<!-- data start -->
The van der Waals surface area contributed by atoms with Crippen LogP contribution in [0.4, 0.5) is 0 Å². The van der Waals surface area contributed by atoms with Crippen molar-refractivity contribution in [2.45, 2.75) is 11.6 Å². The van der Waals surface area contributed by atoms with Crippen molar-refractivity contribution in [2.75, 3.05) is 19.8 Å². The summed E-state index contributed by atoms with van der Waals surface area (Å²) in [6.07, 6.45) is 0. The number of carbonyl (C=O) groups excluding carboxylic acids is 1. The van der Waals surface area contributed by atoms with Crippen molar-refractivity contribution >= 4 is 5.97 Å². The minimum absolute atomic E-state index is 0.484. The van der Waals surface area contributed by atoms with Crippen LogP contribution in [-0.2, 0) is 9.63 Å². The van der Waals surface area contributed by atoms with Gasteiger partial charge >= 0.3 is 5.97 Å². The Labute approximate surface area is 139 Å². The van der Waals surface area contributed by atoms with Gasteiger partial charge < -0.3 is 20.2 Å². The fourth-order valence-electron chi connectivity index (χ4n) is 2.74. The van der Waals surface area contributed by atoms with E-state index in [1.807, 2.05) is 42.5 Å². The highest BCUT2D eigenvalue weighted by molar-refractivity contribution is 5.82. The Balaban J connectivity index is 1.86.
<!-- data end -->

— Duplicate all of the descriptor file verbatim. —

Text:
The van der Waals surface area contributed by atoms with Crippen LogP contribution in [0.4, 0.5) is 0 Å². The van der Waals surface area contributed by atoms with Crippen molar-refractivity contribution in [2.45, 2.75) is 11.6 Å². The van der Waals surface area contributed by atoms with Crippen molar-refractivity contribution in [2.75, 3.05) is 19.8 Å². The summed E-state index contributed by atoms with van der Waals surface area (Å²) in [6.07, 6.45) is 0. The number of carbonyl (C=O) groups excluding carboxylic acids is 1. The van der Waals surface area contributed by atoms with Crippen molar-refractivity contribution >= 4 is 5.97 Å². The minimum absolute atomic E-state index is 0.484. The van der Waals surface area contributed by atoms with Crippen LogP contribution in [-0.2, 0) is 9.63 Å². The van der Waals surface area contributed by atoms with Gasteiger partial charge >= 0.3 is 5.97 Å². The Labute approximate surface area is 139 Å². The van der Waals surface area contributed by atoms with Gasteiger partial charge < -0.3 is 20.2 Å². The fourth-order valence-electron chi connectivity index (χ4n) is 2.74. The van der Waals surface area contributed by atoms with E-state index in [1.807, 2.05) is 42.5 Å². The highest BCUT2D eigenvalue weighted by molar-refractivity contribution is 5.82. The Balaban J connectivity index is 1.86.